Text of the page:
Ann had turn out to be a great cook. She soon showed that she had other useful talents. Livings in the lower apartments she had learned how to save. When she was not cooking or working on the hydroponics unit she was looking at my junk. It cost a lot of money to throw stuff away. I know several miners that just throw their junk on the asteroid when they leave. Not only is that illegal it also makes the place look terrible. So since I had more space then money I stored my junk. Most of it had been in Ann’s room. Captain Ritzer had a real chair now that was perfect for his height. She had also created a set of dishes that made it easier for him to eat.

Despite Ann’s skills our supplies would not last forever. Fuel for a ship was not cheap. We were also running low on water. This was a problem I had never had. Not only did I have 3 extra people on board, but the hydroponics unit took a lot of water. Our progress was already slowed by the two facts. First we had to stay away from other vessels. Captain Ritzer did not want to be seen by other humans, and two of us were fugitives. Second thing that slowed our progress was the fact that we were constantly scanning for the other beacons. Four times a day we would stop so Charis could listen for the beacons. Twice Charis had “heard” sound on the right frequency, but both time it turned out to be just background noise.

Over breakfast one morning I brought the subject up to the crew. I wanted to stop on a close asteroid to do some mining. I thought Captain Ritzer would be the one I would have to convince. That morning he surprised me, he was the one that convinced Ann and Lance. “They have been asleep for a hundred years one day more would not be terrible.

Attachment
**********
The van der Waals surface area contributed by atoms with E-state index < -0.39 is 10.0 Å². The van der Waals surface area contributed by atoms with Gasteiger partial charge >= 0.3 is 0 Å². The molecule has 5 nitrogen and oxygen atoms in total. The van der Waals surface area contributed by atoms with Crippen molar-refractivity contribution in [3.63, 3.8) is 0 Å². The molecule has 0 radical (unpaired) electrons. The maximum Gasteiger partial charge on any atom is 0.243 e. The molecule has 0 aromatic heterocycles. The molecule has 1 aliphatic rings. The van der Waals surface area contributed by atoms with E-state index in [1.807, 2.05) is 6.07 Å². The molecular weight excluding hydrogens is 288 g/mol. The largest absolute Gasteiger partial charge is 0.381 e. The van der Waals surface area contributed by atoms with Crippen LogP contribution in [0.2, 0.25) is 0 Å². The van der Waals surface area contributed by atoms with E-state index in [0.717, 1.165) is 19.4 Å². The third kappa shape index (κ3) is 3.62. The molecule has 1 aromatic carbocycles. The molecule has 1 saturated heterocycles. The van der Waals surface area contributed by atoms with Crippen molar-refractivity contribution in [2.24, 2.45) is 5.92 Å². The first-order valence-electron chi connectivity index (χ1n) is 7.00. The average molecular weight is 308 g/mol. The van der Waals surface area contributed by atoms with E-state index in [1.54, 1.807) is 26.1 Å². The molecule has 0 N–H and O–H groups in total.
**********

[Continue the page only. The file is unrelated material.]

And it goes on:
We soon found an asteroid that has a lot of ice on it and some minerals that we could sell. If I had been alone I would not have bothered with this asteroid. I had always been looking for the big find. Now I was working on survival and taking care of a group.

Lance and I were the only two that could go outside since I only had two suits. Ann had never been in space and did not want to try. Captain Ritzer wanted to join us but there was no way he could fit in either suit. Lance and I took one of the servos and went to find minerals. Charis directed the other two servos to chop ice and retrieve ice. Once servos were on board Captain Ritzer and Ann unloaded the servos placing the minerals in storage and the ice in the purifier. While on the asteroid ran one of the ice servos ran across a junk pile. Ann directed the servo to pick up sever of the items. One item surprised me it was a bolt of cloth. Too bad none of us could sew. Ann had only two old jumpers to wear, one I donated to her and the other Lance had donated to her. Captain Ritzer had only his uniform. That uniform was over 100 years old.